## Second way: Suspended lower beads

If we use a 5+1, instead of pushing the bead all the way up, effectively adding the small “1” to the interim quotient digit as in the previous case, it seems more reasonable to push it only halfway, leaving a suspended lower bead as illustrated at the top of the image to the right. This suspended bead will represent the overflow while respecting the integrity of the quotient digit.

This seems like a perfect method to deal with the overflow, both in division and multiplication, everything remains under our eyes and nothing has to be memorized. In fact, when using suspended lower beads there is no need for additional upper beads, and the 5+1 abacus becomes as powerful as the 5+2  or 5+3 instruments. This might help explain why the 5+1 abacus was so popular in the past and why the 5th lower bead survived for so long. Note in the bottom half of the figure that, with some complication, this method can also be extended to the 4+1 abacus. From here on,  We will use underlined digits to represent the overflow according to the figure, since the underline reminds us of what the suspended bead looks like and they don't mess up abacus procedure tables typed with monospaced fonts as the apostrophe does.

### 5+1 abacus

Let us repeat the above exercise with this technique. The divisor is no longer represented and some more details are also introduced to additionally illustrate how the fifth lower bead may be used in subtraction to somewhat simplify the operation (as usual, T is 10, 1 upper bead + 5 lower beads activated)

On an 5+1 abacus
Abacus Comment
ABCDEF
998001
988001 Chinese rule: 9:9 > 9+9
-8 Subtract 81 from BC
9T8001
-1
9T7001
-8 Subtract 81 from CD
999001
-1
998901
997901 Chinese rule: 9:9 > 9+9
-8 Subtract 81 from CD
999901
-1
999801
-8 Subtract 81 from DE
998T01
-1
998991
998791 Chinese rule: 8:9 > 8+8
-7 Subtract 72 from DE
998T91
-2
998T71
-7 Subtract 72 from EF
9989T1
-2
998999 Revising up
-9 (from right to left to save a hand displacement)
998990
-9
998900
-9
998000
+1
999000 Done!

See also division examples for illustrations of this division on 5+1, 5+2 and 5+3 type abacuses.

### 4+1 abacus

And now on a 4+1 abacus. We need to use the suspended group of four lower beads as a code for 9:

On an 4+1 abacus
Abacus Comment
ABCDEF
998001
988001 Chinese rule: 9:9 > 9+9
-81 Subtract 81 from BC
987001
-81 Subtract 81 from CD
998901
997901 Chinese rule: 9:9 > 9+9
-81 Subtract 81 from CD
999801
-81 Subtract 81 from DE
998991
998791 Chinese rule: 8:9 > 8+8
-72 Subtract 72 from DE
998071
-72 Subtract 72 from EF
998999 Revising up
999000 Done!

If you have tried this, you have probably noticed that the group of four suspended beads behaves the same as the  suspended upper bead used on the 5+2 abacus; i.e. with "inverse arithmetic", if you move the suspended bead toward the abacus bean you are subtracting instead of adding!.

## Third Way: Minimal memorization

It has been said above that using suspended lower beads seems a perfect method… but in fact it is somewhat annoying due to its inherent slowness. It is always difficult to suspend a bead, especially the small ones of modern abacus with little free space left on the rods, and this despite the silly trick of pinching the bead with two fingers and then retiring the hand as if taking a flower. It is true that with an 5+1 abacus there is no need of additional upper beads, but no doubt, if you have a lot of multiplications or divisions to do, you will prefer the speed that additional beads provide, since one very seldom need to suspend a bead on the 5+2, and never on the 5+3.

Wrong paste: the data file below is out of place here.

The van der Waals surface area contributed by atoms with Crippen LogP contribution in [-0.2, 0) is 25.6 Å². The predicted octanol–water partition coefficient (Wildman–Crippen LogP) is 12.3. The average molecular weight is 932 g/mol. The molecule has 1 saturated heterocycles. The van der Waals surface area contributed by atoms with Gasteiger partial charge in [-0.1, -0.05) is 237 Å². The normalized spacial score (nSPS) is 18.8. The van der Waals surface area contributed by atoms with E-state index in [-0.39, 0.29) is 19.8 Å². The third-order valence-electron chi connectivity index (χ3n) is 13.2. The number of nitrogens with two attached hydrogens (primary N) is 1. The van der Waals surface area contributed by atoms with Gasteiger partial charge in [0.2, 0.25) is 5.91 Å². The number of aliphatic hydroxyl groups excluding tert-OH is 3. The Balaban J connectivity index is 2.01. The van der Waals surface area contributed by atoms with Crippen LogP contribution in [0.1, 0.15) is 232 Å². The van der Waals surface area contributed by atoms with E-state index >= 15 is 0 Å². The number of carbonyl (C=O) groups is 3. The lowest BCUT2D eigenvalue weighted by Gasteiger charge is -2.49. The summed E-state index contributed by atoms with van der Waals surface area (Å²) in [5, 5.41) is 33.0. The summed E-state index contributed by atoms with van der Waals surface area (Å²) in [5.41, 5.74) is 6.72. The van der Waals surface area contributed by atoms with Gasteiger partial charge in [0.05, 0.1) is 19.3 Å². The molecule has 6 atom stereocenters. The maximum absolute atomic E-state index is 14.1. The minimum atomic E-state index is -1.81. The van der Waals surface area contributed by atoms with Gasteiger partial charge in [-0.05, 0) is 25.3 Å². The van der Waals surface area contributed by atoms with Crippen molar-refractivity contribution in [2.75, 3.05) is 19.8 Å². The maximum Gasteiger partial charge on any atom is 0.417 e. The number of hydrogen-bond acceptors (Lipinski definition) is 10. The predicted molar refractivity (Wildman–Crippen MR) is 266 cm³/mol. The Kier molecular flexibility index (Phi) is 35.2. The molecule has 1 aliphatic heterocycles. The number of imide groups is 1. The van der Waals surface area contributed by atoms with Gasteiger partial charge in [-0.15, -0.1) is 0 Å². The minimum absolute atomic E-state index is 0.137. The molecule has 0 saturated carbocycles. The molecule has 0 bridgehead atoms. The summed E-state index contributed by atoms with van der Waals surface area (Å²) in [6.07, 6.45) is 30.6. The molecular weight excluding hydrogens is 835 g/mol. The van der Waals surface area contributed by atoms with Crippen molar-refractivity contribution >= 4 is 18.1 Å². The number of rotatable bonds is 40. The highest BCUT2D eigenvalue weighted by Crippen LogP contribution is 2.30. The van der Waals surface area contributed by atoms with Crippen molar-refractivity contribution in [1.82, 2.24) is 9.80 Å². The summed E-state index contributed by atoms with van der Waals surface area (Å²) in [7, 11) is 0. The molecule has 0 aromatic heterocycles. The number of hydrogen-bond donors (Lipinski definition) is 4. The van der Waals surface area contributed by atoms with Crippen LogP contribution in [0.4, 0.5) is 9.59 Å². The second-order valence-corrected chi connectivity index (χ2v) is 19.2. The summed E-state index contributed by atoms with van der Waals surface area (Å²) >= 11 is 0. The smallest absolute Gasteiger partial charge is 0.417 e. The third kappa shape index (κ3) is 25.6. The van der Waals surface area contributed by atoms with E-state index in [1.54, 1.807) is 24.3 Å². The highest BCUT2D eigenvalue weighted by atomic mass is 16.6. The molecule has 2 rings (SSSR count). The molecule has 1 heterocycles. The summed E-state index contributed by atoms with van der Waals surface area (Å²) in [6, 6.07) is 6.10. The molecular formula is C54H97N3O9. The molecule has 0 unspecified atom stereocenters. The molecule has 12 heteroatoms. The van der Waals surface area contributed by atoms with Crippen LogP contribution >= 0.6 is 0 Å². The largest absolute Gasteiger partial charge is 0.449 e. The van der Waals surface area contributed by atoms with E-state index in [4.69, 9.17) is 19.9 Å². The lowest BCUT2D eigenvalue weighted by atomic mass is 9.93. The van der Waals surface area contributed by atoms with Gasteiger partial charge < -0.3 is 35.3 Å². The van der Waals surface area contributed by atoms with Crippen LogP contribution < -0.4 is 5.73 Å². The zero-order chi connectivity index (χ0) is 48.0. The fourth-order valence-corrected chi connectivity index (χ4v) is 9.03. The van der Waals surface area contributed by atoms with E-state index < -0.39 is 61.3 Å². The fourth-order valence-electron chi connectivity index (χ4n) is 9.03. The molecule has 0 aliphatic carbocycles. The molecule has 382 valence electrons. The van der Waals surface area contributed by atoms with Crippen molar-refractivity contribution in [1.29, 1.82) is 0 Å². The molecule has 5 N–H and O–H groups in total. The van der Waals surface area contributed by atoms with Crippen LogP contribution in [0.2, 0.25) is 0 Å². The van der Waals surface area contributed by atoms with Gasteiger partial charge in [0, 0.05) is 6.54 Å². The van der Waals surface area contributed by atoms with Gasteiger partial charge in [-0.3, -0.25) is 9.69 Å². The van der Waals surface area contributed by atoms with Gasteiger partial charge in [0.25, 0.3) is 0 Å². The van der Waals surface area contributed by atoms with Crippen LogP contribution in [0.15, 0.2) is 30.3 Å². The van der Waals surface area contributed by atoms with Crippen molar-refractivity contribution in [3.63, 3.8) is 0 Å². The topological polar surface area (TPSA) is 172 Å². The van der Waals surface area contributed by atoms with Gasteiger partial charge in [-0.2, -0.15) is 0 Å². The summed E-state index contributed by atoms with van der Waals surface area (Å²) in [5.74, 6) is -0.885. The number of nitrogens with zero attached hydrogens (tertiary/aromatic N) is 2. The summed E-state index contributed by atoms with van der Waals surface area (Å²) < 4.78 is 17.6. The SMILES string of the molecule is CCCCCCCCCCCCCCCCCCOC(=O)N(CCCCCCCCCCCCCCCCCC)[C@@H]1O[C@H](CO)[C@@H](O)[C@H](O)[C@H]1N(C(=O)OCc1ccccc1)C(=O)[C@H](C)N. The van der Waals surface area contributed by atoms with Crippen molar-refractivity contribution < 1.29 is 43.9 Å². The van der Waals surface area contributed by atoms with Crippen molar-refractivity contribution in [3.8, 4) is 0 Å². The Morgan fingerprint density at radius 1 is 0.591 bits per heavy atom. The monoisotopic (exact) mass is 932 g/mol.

Rather than physically moving/suspending the overflow bead, it is enough to think that the bead has been already suspended on the quotient rod, or pushed on an imaginary rod flying around your abacus, around you..., or simply remember that the “overflow status” has been set to ON and that it needs to be unset back to OFF as soon as possible. This last way is similar to the process of setting flags ON/OFF in old electronic calculators programming. Obviously, moving no bead is faster than moving any bead, so nothing can be faster than this alternative. Nevertheless, we should expect to need some practice to get used to this method and prepare to make some more mistakes due to memorization. However, memorizing a digit, as in the brute force method, is worse than simply memorizing an alert condition as required here.

No need for a new example. The previous ones can be followed under this new view simply by interpreting the underlines as something like OverflowFlag: ON.

## Conclusion

We have seen here three techniques to deal with overflow on 4+1 and 5+1 abacuses that pushes the small “1” up on the interim quotient column:

1. All way, effectively adding it as a carry to the quotient
2. Only half way, leaving a suspended lower bead
3. Nothing at all (but in our minds)

These methods bring us the possibility of using traditional techniques and arrangements on any abacus type by simply adapting the mechanics to the presence/absence of additional beads. This is an advantage if you finally end up convinced by traditional techniques.

It has been mentioned that no ancient Japanese text explains how to deal with overflow with a 5+1 abacus. Most likely the form used was one of the last two methods introduced here. Consider that the second method can be demonstrated to others in just seconds, and that once seen, it is neither forgotten nor requires further explanation; It is so obvious. So there is not much need to write long texts to convey that knowledge.

Next Page: Special division tables | Previous Page: Learning the division table
1. Kojima, Takashi (1954), The Japanese Abacus: its Use and Theory, Tokyo: Charles E. Tuttle Co., Inc., ISBN 978-0-8048-0278-9
2. Yoshida, Mitsuyoshi (吉田光由) (1634). Jinkoki (塵劫記) (in Japanese). `{{cite book}}`: Unknown parameter `|trans_title=` ignored (`|trans-title=` suggested) (help)
3. Xú Xīnlǔ (徐心魯) (1993) [1573]. Pánzhū Suànfǎ (盤珠算法) (in Chinese). Zhōngguó kēxué jìshù diǎnjí tōng huì (中國科學技術典籍通彙). `{{cite book}}`: Unknown parameter `|trans_title=` ignored (`|trans-title=` suggested) (help)
4. "The Definitive Higher Math Guide on Integer Long Division (and Its Variants)". Math Vault. Archived from the original on May 14, 2021. Retrieved August 4, 2021.
5. Murakami, Masaaki (2020-06-29). "The 5th lower bead". (Web link). Retrieved on 2021-08-13.